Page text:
September 20, 2011 at 8:25 pm | Report abuse |
    • AG

      The Indigo Girls are a band you freaking idiot.

      September 20, 2011 at 8:34 pm | Report abuse |

    I aint tryin to pull no race cards or none such thing but ifin hes a white boy hes gotta be inocent. Ifin hes a black boy im fur thinkin he musta dun kilt sum buddy.

    September 20, 2011 at 8:29 pm | Report abuse |

    BAM! Reality hits you hard bro!

    September 20, 2011 at 8:30 pm | Report abuse |
  5. edward c. stengel

    Mr. Davis is being sacrificed because a police officer was killed, even though he was off-duty and acting as a private security guard. That's the way it is when a police officer is killed. Society demands that someone be convicted and executed for the morale of the police force, even if it's the wrong man. The police need that "support" to convince the public that if a cop gets killed, someone is going to pay for it. The same fate awaits other "probably innocent" men in other parts of the country. These men are really political prisoners, like Mumia Abu Jamal., being framed for the murder of a Philadelphia police officer, and Leoanrd Peltier, American Indian activist, being framed for the murder of 2 FBI agents in the Pine Ridge Indian reservation shootout in Wounded Knee, South Dakota.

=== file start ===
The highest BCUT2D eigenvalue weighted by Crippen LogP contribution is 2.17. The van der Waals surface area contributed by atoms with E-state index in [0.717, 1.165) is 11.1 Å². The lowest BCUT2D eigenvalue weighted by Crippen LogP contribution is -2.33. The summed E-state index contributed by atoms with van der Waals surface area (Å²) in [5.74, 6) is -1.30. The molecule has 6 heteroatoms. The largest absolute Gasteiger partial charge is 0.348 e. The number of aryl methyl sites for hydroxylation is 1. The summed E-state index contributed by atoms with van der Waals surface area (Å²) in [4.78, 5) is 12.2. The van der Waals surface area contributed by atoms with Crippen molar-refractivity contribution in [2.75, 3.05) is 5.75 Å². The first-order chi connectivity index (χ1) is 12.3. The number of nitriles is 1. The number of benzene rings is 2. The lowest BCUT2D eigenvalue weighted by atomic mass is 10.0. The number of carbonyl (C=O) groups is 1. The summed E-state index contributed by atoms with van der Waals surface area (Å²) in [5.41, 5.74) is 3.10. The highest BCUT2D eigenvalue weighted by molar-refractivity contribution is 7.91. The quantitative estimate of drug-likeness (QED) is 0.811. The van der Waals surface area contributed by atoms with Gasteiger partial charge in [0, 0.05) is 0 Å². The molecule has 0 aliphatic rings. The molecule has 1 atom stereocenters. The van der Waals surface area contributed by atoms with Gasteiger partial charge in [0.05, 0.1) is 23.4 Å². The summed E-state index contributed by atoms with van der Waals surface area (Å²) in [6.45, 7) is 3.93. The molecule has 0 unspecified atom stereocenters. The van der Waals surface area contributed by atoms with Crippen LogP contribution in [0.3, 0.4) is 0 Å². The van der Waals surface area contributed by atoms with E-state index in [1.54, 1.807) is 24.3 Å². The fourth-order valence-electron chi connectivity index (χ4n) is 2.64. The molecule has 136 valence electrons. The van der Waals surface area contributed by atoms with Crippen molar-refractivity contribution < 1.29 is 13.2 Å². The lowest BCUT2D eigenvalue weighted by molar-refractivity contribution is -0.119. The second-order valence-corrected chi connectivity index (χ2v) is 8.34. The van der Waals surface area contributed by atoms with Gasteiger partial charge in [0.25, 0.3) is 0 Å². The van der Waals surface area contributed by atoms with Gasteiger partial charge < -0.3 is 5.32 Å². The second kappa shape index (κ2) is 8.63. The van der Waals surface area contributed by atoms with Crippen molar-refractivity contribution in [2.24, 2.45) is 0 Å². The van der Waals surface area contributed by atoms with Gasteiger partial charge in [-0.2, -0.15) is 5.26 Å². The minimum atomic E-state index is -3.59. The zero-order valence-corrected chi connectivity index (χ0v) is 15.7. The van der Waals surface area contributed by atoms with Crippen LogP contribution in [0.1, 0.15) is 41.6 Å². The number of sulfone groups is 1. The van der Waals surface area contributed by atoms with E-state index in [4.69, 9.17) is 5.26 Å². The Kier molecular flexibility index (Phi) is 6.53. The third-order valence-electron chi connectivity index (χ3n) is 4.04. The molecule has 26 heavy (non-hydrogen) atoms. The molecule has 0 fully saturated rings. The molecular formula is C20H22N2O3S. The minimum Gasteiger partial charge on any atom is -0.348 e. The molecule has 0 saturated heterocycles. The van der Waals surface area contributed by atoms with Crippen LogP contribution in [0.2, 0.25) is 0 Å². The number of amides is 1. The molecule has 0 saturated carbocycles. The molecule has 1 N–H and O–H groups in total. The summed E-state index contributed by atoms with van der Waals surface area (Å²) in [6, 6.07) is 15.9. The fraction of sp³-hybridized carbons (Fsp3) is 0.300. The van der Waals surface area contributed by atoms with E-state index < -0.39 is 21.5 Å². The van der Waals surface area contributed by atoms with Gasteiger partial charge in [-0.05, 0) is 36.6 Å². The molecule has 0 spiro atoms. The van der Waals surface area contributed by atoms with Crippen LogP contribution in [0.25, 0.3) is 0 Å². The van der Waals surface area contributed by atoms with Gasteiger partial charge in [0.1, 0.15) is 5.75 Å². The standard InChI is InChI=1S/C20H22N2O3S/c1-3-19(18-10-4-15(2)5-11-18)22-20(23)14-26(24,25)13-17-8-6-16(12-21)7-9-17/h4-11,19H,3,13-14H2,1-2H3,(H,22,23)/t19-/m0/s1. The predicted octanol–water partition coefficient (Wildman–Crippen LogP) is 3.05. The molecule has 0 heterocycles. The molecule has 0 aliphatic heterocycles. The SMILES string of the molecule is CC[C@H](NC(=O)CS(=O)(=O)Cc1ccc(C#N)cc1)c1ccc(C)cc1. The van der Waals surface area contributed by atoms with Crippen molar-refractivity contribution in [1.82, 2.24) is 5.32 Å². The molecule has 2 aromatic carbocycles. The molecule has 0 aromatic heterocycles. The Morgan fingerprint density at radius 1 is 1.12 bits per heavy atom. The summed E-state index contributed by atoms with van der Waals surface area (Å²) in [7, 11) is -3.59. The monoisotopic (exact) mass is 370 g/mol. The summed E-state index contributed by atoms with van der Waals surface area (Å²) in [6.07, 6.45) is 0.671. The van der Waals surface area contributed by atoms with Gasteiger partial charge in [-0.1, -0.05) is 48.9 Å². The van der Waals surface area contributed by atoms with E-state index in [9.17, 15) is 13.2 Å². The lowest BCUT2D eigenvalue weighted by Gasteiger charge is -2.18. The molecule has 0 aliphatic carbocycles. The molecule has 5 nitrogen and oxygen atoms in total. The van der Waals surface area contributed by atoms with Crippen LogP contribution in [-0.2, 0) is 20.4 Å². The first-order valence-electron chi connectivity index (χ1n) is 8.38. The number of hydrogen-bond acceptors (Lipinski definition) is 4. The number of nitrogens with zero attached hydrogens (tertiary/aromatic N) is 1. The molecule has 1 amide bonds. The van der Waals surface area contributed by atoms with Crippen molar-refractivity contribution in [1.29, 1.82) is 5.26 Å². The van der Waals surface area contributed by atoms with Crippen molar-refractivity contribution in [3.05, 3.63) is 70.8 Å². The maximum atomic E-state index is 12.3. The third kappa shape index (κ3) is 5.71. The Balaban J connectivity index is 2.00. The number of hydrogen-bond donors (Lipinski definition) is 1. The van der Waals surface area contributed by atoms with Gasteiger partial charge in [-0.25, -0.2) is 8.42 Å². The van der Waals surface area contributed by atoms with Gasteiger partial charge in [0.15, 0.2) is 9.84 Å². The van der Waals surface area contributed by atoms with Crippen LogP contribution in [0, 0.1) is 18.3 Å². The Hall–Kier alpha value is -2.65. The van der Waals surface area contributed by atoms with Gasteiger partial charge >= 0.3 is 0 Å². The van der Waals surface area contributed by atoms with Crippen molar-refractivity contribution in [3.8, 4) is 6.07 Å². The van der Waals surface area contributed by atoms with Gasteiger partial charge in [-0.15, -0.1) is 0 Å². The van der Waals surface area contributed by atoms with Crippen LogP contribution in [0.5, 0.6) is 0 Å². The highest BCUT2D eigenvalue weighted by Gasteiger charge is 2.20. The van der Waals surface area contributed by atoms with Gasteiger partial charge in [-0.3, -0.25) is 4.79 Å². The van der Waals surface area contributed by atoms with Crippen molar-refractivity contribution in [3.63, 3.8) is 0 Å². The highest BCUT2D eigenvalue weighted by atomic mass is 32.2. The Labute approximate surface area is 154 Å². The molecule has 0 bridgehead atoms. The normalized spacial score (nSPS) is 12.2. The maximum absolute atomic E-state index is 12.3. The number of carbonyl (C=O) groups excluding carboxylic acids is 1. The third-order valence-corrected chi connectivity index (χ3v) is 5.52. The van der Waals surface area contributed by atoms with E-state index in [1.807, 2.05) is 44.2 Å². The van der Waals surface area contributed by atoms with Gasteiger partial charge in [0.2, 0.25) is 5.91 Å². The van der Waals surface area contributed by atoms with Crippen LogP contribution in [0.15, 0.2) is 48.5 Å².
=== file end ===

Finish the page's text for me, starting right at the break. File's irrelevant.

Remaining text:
September 20, 2011 at 8:31 pm | Report abuse |
    • Steve

      You are a fool, this POS not only killed a police officer, he shot another man in the face, & pistol whipped yet another. YES, he IS guilty, & already has lived much longer than he should have. Good Riddance!!

      September 20, 2011 at 8:44 pm | Report abuse |
    • Greg

      Edward Stengel's comments are absurd to the point a police hating liberal wouldn't even believe! Hey Edward, go back the sewer you came from and stop trying to infect the world without stupidness!

      September 20, 2011 at 8:45 pm | Report abuse |
    • steve

      Agreed it should never be about who was killed but rather that murder was committed. just because a police man is shot in the line of duty does not mean that person is a hero. they took the job knowing the risk. if they are in fact heros then why arent pizza delivery men heros when they are shot. a hero is someone who puts there life on the line beyond duty with no care of a reward or honor. they simply wish to save others with little regard for their own well being. a police man being shot is not a hero, just someone doing their job. there are some police who do go beyond the call of duty and deserve to be called heros but again a person being shot while doing the job they are paid to do is not a hero.

      September 20, 2011 at 8:45 pm | Report abuse |
    • steve